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Oliver Barratt brings to sculpture a sense of deep intuition, creating art that is driven by a subconscious journey of unplanned creativity. Largely instinctive, he describes his work as “a thesis of trust in the power of informed intuition, a balance oxymoron. It bridges the gap between a clear and rational purpose, and the hunch. The age-old dance between Dionysus and Apollo. Images flicker in and out of focus in a perpetual conundrum, a playful puzzle…”  Without overthinking or meticulously planning, Oliver works through a strong connection between his subconscious mind and the hand that sculpts: “one thing leading to the next in an execrable logic all of its own.”


His work is also an exercise in juxtaposition- the hard materials of steel or brass are juxtaposed with fluid and curvaceous forms, solidity versus buoyancy: “the raw material of steel or brass gives way to modelled and painted surfaces, as if the bone had protruded out of flesh, simultaneously sensual and painful.” The result is sculpture that longs to be touched- opulent and full of movement and gesture.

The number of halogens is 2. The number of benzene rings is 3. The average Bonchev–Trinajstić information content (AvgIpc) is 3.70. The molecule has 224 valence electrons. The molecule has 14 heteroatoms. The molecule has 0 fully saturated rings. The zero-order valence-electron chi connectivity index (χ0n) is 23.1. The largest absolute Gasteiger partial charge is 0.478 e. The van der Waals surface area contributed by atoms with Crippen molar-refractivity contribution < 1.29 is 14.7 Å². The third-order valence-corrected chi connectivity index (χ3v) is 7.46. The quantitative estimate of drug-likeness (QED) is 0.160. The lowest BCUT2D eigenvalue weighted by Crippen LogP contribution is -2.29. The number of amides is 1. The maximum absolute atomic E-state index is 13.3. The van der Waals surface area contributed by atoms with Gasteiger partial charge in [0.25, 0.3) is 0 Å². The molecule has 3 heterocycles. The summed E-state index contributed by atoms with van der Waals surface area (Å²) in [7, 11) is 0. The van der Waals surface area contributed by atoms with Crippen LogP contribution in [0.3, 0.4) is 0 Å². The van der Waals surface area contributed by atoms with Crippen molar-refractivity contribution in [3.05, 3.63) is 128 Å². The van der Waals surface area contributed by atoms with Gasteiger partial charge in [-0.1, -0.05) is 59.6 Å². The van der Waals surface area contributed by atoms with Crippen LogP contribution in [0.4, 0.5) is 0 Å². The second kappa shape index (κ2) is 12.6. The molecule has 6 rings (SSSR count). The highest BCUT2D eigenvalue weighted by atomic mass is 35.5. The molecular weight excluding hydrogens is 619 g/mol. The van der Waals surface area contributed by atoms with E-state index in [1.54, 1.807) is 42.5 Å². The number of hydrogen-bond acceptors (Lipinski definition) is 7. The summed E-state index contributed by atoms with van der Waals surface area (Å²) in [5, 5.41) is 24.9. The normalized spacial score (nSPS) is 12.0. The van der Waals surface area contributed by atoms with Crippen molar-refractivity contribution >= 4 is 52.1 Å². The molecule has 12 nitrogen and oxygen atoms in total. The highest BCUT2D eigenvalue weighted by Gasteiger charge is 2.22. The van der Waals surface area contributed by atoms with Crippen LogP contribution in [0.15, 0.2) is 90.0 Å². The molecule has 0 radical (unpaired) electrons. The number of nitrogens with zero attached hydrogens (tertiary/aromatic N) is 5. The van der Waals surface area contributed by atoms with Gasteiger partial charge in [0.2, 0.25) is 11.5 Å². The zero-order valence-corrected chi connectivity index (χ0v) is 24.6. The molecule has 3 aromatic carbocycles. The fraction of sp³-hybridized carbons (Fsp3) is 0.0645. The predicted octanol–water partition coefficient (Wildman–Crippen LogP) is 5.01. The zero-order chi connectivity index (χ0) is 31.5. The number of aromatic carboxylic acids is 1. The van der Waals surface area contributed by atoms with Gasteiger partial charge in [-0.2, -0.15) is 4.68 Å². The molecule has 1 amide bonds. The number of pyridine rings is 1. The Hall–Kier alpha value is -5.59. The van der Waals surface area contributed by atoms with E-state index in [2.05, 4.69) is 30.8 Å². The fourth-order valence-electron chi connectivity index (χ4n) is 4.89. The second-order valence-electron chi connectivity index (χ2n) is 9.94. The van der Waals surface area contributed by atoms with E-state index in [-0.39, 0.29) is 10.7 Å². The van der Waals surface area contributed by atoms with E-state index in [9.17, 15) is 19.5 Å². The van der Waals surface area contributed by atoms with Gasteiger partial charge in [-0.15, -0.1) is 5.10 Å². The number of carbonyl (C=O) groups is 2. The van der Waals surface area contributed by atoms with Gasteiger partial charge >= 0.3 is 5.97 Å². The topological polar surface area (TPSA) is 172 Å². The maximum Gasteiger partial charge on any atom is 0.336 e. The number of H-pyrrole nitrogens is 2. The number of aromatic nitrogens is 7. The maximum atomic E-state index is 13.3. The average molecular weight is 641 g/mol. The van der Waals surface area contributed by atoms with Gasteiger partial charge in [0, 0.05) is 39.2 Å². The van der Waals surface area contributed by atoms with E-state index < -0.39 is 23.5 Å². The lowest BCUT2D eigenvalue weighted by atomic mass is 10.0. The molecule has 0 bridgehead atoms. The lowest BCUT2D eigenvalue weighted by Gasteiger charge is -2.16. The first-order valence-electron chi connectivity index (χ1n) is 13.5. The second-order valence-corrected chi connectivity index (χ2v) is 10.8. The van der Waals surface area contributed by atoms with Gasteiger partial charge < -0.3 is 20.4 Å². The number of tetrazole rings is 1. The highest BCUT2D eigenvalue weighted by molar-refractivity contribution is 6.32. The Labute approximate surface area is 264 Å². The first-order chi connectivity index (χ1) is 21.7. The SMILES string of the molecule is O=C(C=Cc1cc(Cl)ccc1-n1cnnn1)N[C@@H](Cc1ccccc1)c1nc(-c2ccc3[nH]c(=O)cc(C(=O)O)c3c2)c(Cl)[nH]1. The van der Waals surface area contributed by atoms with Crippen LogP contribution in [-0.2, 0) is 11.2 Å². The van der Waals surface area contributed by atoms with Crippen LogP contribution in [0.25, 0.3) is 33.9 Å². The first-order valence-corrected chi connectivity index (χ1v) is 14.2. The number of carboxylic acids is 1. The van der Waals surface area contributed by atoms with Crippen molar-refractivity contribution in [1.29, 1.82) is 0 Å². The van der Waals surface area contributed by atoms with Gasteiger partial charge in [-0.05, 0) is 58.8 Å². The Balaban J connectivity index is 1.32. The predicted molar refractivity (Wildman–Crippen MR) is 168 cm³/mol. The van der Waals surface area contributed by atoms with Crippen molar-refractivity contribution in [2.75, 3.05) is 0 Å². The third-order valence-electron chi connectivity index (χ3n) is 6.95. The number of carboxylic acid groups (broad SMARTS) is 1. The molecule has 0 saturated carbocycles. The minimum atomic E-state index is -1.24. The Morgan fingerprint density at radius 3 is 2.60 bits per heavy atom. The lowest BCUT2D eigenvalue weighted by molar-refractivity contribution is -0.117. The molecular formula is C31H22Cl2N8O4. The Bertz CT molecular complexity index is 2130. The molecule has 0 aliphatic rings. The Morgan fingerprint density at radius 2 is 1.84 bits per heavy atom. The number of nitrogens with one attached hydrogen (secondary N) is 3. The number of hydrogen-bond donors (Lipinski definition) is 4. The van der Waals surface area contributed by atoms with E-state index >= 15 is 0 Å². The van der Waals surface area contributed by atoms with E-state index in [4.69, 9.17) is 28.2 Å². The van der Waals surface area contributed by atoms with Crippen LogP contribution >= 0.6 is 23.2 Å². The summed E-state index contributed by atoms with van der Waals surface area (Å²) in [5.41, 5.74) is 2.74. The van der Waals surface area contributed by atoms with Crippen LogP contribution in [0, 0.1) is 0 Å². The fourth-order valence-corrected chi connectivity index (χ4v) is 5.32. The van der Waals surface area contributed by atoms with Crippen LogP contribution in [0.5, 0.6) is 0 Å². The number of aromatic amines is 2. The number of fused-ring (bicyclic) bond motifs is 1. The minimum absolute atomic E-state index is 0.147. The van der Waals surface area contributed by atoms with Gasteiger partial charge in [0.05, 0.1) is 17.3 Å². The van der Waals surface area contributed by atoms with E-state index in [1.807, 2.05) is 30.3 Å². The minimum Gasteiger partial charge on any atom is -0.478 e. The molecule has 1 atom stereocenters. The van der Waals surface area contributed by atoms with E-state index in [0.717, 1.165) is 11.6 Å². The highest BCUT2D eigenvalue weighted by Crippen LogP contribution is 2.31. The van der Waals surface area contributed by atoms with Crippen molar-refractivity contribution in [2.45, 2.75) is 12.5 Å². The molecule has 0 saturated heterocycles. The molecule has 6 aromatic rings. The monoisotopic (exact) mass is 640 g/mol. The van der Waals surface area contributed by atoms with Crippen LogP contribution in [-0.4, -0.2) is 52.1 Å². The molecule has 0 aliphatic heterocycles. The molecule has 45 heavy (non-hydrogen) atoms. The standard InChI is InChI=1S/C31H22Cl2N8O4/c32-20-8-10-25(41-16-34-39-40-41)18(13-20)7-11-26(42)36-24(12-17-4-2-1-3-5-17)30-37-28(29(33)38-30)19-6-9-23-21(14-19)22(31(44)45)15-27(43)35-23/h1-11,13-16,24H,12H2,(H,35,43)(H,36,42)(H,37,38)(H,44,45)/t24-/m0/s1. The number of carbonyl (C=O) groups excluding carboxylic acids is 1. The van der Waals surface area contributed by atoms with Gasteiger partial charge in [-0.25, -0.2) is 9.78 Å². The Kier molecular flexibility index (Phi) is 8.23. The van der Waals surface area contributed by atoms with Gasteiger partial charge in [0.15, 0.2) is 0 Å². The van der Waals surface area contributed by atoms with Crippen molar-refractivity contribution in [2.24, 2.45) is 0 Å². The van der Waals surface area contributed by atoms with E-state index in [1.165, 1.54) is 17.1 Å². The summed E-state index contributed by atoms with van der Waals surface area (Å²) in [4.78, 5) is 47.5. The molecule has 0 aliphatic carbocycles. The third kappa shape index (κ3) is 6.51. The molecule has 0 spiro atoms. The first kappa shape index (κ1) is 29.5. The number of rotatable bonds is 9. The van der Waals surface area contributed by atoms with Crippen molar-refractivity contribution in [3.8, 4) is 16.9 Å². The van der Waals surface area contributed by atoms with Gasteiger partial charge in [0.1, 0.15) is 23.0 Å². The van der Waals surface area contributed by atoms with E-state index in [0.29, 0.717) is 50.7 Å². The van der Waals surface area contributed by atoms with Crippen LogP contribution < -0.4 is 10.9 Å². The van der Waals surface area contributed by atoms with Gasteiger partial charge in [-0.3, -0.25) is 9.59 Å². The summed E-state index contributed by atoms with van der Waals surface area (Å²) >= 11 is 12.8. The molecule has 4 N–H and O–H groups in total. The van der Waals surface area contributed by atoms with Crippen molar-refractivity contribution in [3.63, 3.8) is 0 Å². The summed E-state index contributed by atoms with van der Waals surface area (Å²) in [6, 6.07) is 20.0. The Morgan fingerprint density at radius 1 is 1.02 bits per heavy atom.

Based in Kent, for the past 20 years Oliver has been producing work for both private commissions and public projects. He exhibits regularly in the UK and around the world, including the Venice Guggenheim and Royal Academy, London.  His commissions are highly impressive, including the Everest Memorial at the Base Camp of Mount Everest in Nepal, a commission for the City of Liverpool as “European City of Culture” and a breath-taking memorial sculpture in the Antarctic.  Oliver studied sculpture at Falmouth School of Art and was awarded the Henry Moore Fellowship in 1990.


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